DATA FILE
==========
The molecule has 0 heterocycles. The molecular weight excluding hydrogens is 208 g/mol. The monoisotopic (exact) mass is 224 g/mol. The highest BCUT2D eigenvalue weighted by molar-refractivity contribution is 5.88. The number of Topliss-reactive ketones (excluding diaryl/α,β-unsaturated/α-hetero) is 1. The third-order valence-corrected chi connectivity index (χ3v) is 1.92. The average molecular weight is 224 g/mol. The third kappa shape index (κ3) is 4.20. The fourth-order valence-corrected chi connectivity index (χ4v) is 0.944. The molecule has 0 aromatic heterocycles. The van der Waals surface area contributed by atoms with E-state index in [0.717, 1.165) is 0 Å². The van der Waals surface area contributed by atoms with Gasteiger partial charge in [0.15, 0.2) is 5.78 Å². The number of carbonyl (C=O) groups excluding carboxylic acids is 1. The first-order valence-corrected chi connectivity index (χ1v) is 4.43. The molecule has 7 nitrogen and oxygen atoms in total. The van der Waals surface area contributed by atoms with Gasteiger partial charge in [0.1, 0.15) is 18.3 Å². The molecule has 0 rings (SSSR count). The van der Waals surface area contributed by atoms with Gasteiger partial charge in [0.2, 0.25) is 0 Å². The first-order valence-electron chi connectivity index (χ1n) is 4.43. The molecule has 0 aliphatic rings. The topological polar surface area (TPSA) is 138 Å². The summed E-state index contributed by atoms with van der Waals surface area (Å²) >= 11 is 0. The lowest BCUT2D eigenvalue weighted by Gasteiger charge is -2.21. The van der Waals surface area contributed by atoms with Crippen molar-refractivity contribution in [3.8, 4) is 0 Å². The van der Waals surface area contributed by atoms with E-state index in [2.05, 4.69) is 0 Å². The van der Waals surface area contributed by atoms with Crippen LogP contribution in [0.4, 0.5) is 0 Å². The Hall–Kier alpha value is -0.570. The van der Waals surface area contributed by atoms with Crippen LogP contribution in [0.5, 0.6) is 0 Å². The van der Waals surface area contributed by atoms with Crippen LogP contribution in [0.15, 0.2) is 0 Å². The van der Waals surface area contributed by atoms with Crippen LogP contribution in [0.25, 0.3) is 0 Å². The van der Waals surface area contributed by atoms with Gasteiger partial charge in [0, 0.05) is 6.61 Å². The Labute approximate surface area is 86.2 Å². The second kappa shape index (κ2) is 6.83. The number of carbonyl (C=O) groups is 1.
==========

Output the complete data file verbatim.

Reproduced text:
The molecule has 0 heterocycles. The molecular weight excluding hydrogens is 208 g/mol. The monoisotopic (exact) mass is 224 g/mol. The highest BCUT2D eigenvalue weighted by molar-refractivity contribution is 5.88. The number of Topliss-reactive ketones (excluding diaryl/α,β-unsaturated/α-hetero) is 1. The third-order valence-corrected chi connectivity index (χ3v) is 1.92. The average molecular weight is 224 g/mol. The third kappa shape index (κ3) is 4.20. The fourth-order valence-corrected chi connectivity index (χ4v) is 0.944. The molecule has 0 aromatic heterocycles. The van der Waals surface area contributed by atoms with E-state index in [0.717, 1.165) is 0 Å². The van der Waals surface area contributed by atoms with Gasteiger partial charge in [0.15, 0.2) is 5.78 Å². The number of carbonyl (C=O) groups excluding carboxylic acids is 1. The first-order valence-corrected chi connectivity index (χ1v) is 4.43. The molecule has 7 nitrogen and oxygen atoms in total. The van der Waals surface area contributed by atoms with Gasteiger partial charge in [0.1, 0.15) is 18.3 Å². The molecule has 0 rings (SSSR count). The van der Waals surface area contributed by atoms with Gasteiger partial charge in [0.2, 0.25) is 0 Å². The first-order valence-electron chi connectivity index (χ1n) is 4.43. The molecule has 0 aliphatic rings. The topological polar surface area (TPSA) is 138 Å². The summed E-state index contributed by atoms with van der Waals surface area (Å²) >= 11 is 0. The lowest BCUT2D eigenvalue weighted by Gasteiger charge is -2.21. The van der Waals surface area contributed by atoms with Crippen molar-refractivity contribution in [3.8, 4) is 0 Å². The van der Waals surface area contributed by atoms with E-state index in [2.05, 4.69) is 0 Å². The van der Waals surface area contributed by atoms with Crippen LogP contribution in [0.4, 0.5) is 0 Å². The Hall–Kier alpha value is -0.570. The van der Waals surface area contributed by atoms with Crippen LogP contribution in [0.5, 0.6) is 0 Å². The van der Waals surface area contributed by atoms with Crippen LogP contribution in [0.15, 0.2) is 0 Å². The van der Waals surface area contributed by atoms with Crippen LogP contribution in [0.25, 0.3) is 0 Å². The van der Waals surface area contributed by atoms with Gasteiger partial charge in [0, 0.05) is 6.61 Å². The Labute approximate surface area is 86.2 Å². The second kappa shape index (κ2) is 6.83. The number of carbonyl (C=O) groups is 1.